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Unless there’s some information I’m missing or something I don’t understand, it is now a RATIONAL decision to buy a MegaMillions ticket.
The chance of winning the jackpot 1/175,711,536 and the cash lump sum payout is $462 million. That’s a is 0.00000056911% chance to win the jackpot and a 99.99999943089% chance of a $0 payout for a total expected return of $2.63 per ticket purchased. After tax expected return is $1.97 per ticket.
Like I said, unless there’s something I’m missing about how these lotteries work, the IRRATIONAL decision (as described by classical economic theory) is actually to NOT buy a ticket.
Here’s a picture of the math, based on data available at the MegaMillions.com website:
If you want to check out the full spreadsheet of calculations, click here to view it in Google Docs.
For those that are curious, the breakeven cash lump-sum jackpot amount to watch for is actually $202,322,720.43. When it gets above that, that’s when it makes statistical sense to start playing. That incorporates all the possible prizes.
I’m guessing this happens because every once in a while lucky events happen where a jackpot winner doesn’t get picked and the total keeps rolling. That doesn’t happen very often, but when it does, a strange situation like this can happen. Over the long-run and in aggregate, the expected payout for all tickets is always negative. But every once in a while it becomes advantageous for players to play. It’s like playing Blackjack and counting cards — you bet more when the deck is in your favor and bet just enough to not get kicked out when the deck presents poor odds and expected returns.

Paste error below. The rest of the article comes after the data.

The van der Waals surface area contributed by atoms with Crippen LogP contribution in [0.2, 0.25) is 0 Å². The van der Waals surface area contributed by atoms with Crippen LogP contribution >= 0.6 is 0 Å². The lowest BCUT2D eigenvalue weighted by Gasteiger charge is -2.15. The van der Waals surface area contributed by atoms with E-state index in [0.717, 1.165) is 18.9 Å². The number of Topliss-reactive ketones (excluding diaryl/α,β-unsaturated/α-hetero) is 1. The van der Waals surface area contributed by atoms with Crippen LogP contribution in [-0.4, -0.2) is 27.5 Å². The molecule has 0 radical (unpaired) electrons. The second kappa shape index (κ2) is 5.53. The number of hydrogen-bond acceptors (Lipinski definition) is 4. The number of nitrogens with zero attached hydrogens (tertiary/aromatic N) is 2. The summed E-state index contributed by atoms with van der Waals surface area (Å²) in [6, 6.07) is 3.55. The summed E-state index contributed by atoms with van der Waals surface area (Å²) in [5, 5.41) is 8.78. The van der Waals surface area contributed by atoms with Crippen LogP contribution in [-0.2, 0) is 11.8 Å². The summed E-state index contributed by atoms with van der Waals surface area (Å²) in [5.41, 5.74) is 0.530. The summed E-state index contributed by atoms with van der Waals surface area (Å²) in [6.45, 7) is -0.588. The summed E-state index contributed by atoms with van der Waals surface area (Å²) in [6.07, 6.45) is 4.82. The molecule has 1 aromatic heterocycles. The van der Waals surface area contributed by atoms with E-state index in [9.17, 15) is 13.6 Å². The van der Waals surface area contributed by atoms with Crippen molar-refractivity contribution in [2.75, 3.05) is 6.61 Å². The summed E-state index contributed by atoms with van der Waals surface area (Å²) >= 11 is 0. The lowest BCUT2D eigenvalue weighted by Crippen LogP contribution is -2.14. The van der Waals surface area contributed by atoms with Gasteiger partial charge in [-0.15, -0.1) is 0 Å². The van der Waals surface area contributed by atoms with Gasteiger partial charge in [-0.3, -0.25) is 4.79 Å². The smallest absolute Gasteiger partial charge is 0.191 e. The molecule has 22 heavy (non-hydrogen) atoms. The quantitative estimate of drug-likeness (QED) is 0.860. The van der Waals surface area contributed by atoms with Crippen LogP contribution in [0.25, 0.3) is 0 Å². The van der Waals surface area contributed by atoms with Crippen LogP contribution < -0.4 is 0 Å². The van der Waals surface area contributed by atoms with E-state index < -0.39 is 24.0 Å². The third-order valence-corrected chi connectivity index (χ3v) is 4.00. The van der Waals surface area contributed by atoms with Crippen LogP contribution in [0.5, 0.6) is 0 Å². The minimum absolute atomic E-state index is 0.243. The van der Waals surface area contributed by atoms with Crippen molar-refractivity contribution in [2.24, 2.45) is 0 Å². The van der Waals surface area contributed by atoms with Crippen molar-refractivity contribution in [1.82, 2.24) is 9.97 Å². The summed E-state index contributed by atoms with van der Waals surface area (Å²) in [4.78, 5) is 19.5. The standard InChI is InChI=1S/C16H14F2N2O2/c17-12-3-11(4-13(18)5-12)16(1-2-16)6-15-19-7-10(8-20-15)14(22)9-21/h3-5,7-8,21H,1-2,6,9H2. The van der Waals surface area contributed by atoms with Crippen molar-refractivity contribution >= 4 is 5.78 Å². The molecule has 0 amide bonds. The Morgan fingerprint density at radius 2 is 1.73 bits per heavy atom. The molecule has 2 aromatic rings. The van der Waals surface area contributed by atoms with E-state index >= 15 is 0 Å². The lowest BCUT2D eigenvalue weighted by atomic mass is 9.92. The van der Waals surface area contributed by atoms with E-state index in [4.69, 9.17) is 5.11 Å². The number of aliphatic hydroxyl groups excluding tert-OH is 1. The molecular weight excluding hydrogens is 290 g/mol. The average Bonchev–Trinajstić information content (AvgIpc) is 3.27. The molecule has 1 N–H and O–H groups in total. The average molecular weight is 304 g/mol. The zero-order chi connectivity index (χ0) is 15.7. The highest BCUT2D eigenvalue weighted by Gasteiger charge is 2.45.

Full Disclosure: classical economic theory is broken because humans don’t behave rationally even though every economic model assumes they do. But still.
UPDATE: it is possible for the jackpot to be split across multiple winners, which, depending on the number of winners and the size of the jackpot at the draw may or may not change the rationality of the decision to buy a ticket.
The idea is to isolate the exact expected return and then relate the difference between the cost to the amount of subjective “utility” derived from holding a ticket.